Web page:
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Inside outside & the very catchy phrase of Unprecedented times

Updated: Oct 6, 2020

Artist: Yvette Martin


Pandemics have now been cast into the net of Disasters of which I am interrogating through this work. One can’t help but be infected by the parameters we are now operating within, even while safety flags remind us to keep our distance.

Will the pandemic prove to be the great leveller between the human nature divide?

As climate change, deforestation and population growth bring nature and culture closer together, our populations are more at risk of disasters such as Pandemics. After undertaking corona virus test, Inside outside & the very catchy phrase of Unprecedented times was developed from an accumulative experience of Covid-19. Among the few preventative measures available in our armoury against the invisible virus; mask wearing, and social distancing have bought up many cultural and societal challenges. As a sometime traveller to Asia, mask wearing in these regions is notably a socially acceptable thing to do. Whereas my own experience of wearing a mask, due to corona testing here in Darwin, felt unconventional and confronting. With border closures and low to nil Covid numbers, the Territory has not yet been forced to mandate mask wearing, unlike Melbourne and Sydney, making the experience even more an absurd feeling.

Control measures such as Social distancing is a phenomenon that the whole world is getting used to in its varying forms. In its extreme, people are forced to stay in their home earning very little human contact if any. In more general terms, it implores people stay a healthy distance apart from each other, 1.5 meters no less. Within this context Inside outside’s poncho mask is worn like a blanket and acts as a protective layer of skin, a soft shield, a social barrier. Using the language of civic construction and safety signs and symbols, the reassembled fluorescent flags signals caution, keeping others out while protecting the body within. Beginning at the eye line as would a traditional surgical mask, small triangles incrementally become larger from the face down, until the scale teeters on mimicking that of the standard industrial safety flag. The circular pattern of the poncho ensures the material can flare and balloon outwards to become a physical representation of a barrier; a warning, a space keeping shape.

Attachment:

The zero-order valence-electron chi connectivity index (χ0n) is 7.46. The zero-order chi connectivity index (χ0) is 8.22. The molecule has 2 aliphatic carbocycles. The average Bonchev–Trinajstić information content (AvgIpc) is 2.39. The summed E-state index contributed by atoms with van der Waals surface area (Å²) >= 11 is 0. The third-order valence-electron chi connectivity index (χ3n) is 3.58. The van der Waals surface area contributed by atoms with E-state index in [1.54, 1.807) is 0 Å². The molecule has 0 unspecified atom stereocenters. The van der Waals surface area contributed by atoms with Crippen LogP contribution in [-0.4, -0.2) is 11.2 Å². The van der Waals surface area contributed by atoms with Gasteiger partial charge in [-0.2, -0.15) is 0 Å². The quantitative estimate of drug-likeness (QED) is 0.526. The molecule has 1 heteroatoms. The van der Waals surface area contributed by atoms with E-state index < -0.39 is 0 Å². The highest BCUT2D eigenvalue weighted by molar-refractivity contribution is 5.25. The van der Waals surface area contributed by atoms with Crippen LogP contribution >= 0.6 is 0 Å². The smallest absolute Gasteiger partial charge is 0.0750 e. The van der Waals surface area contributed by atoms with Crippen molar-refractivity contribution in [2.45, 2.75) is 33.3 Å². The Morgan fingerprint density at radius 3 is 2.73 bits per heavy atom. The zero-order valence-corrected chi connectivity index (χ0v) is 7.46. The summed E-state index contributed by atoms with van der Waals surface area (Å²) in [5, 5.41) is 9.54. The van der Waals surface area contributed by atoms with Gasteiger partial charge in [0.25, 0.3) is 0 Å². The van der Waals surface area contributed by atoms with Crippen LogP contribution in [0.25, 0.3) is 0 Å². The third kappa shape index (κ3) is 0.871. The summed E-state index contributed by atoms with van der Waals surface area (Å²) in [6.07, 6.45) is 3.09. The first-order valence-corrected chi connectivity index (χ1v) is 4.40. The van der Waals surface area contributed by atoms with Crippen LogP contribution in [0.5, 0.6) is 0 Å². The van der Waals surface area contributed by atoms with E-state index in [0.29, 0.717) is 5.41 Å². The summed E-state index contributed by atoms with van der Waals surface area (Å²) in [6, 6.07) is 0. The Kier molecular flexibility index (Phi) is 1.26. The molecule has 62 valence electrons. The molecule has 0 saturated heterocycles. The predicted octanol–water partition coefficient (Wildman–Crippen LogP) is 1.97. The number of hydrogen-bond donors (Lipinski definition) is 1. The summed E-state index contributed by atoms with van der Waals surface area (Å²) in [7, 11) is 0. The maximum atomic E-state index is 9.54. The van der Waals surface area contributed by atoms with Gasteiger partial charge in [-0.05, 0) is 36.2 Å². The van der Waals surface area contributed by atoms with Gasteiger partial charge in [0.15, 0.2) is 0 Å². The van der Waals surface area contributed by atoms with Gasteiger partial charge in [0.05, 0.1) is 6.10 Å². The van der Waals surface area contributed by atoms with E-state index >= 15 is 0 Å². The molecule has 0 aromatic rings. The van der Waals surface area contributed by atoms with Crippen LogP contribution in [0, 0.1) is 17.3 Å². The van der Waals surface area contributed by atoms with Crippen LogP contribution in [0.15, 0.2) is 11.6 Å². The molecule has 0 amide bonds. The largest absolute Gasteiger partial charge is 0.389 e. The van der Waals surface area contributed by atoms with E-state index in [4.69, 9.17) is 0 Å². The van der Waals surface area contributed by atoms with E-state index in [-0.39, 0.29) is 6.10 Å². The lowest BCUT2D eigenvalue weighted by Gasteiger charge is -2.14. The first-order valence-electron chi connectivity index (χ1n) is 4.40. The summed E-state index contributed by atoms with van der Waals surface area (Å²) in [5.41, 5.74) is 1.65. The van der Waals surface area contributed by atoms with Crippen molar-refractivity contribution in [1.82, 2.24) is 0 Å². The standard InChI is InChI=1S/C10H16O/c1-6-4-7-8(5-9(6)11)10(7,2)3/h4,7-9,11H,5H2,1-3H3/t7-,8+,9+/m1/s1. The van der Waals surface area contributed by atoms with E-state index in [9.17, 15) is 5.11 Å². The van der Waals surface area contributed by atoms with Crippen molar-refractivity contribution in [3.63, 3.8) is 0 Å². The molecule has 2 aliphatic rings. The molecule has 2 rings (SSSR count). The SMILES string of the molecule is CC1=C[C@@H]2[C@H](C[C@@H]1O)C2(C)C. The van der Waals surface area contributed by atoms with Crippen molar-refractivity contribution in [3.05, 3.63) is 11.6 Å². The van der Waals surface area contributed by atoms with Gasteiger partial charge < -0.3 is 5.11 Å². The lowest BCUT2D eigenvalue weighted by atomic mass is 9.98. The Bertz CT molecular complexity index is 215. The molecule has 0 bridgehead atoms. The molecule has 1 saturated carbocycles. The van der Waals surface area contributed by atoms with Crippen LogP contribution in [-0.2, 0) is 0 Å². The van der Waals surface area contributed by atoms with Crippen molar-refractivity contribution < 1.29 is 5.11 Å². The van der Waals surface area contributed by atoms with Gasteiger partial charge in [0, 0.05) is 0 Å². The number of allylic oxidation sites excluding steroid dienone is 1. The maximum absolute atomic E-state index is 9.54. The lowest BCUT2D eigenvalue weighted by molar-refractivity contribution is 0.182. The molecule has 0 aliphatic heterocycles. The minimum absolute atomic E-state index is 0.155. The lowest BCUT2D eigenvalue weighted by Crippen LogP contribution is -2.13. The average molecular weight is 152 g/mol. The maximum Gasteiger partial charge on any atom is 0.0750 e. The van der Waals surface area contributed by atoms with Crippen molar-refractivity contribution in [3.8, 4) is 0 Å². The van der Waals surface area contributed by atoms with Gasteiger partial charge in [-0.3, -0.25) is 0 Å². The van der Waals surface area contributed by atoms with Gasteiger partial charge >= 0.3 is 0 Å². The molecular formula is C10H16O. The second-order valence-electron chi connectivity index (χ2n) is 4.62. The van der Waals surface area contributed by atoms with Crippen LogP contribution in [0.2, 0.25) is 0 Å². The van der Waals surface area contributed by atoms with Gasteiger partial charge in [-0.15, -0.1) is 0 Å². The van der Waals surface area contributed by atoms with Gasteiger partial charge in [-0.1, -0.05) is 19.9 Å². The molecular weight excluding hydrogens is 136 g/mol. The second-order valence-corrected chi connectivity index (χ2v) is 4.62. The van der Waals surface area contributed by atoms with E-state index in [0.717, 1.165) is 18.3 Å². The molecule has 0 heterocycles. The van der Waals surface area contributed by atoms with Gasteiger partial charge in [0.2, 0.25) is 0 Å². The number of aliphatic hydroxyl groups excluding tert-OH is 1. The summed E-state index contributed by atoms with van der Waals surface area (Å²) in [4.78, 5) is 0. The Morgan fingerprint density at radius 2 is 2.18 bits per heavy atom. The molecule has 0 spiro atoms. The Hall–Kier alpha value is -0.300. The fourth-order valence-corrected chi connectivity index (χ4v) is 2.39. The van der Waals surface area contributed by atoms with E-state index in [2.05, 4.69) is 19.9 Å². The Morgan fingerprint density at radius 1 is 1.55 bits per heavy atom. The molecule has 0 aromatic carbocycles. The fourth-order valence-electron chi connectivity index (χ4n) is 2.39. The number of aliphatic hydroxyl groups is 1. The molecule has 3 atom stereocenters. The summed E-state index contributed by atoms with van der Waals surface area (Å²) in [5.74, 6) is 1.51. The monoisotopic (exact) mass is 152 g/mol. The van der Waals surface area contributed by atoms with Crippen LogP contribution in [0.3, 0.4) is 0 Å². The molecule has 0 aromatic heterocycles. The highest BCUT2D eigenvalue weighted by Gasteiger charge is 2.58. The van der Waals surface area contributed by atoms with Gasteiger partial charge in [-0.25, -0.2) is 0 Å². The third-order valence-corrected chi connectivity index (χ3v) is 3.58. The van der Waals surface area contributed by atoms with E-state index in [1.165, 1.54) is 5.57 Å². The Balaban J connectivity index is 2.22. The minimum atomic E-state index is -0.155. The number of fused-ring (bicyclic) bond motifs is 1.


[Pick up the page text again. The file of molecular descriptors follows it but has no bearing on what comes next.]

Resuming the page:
Rope cords continue past its bottom edge anchoring itself to the earth, to a fence, a rock, grounding the body from space to the site. The site is important representing the erosion of our ecosystems at a time when we most need them, for instance, the big old trees taken down by a cyclone, or purposely removed to make room for development forming a highway or a building. The rope anchor points merge body with nature and culture in a similar way that 1960s artist Lygia Clarkes used her ‘organic line’ to investigate tension and relationships and the interior of the body of the painting[1]. In Inside outside the 'organic line' works as both the thread that connects and grounds, and a conductor transferring and holding tension between human and nature.

The ‘material precariousness’ that has been described of Clarks work also resonates with this piece due to its fragile construction, each triangle holding on to the next by a single hand stitched knot, embodying the fragility of mother earth and our relationship with it. The weight and tension of the fabric causes it to pull itself apart in places, its ephemeral architecture both appropriate and problematic for repeated use, calling for material re-enforcing.

Safety flags are a part of the International regulation system of Occupational Health and Safety, and as contemporary regulatory commodity. They are an apparatus of advancement of a “progressive” capitalist society and land re-use. The works dualism then acts as social distancing device and a warning of the repercussions of unbridled progress in the name of capitalism, a marker of movement through these social and environmental changes.

[1] I am inspired by Lygia Clark’s practice which includes painting and performance. See MOMA playlist Lygia Clark: The Abandonment of Art, 1948–1988,

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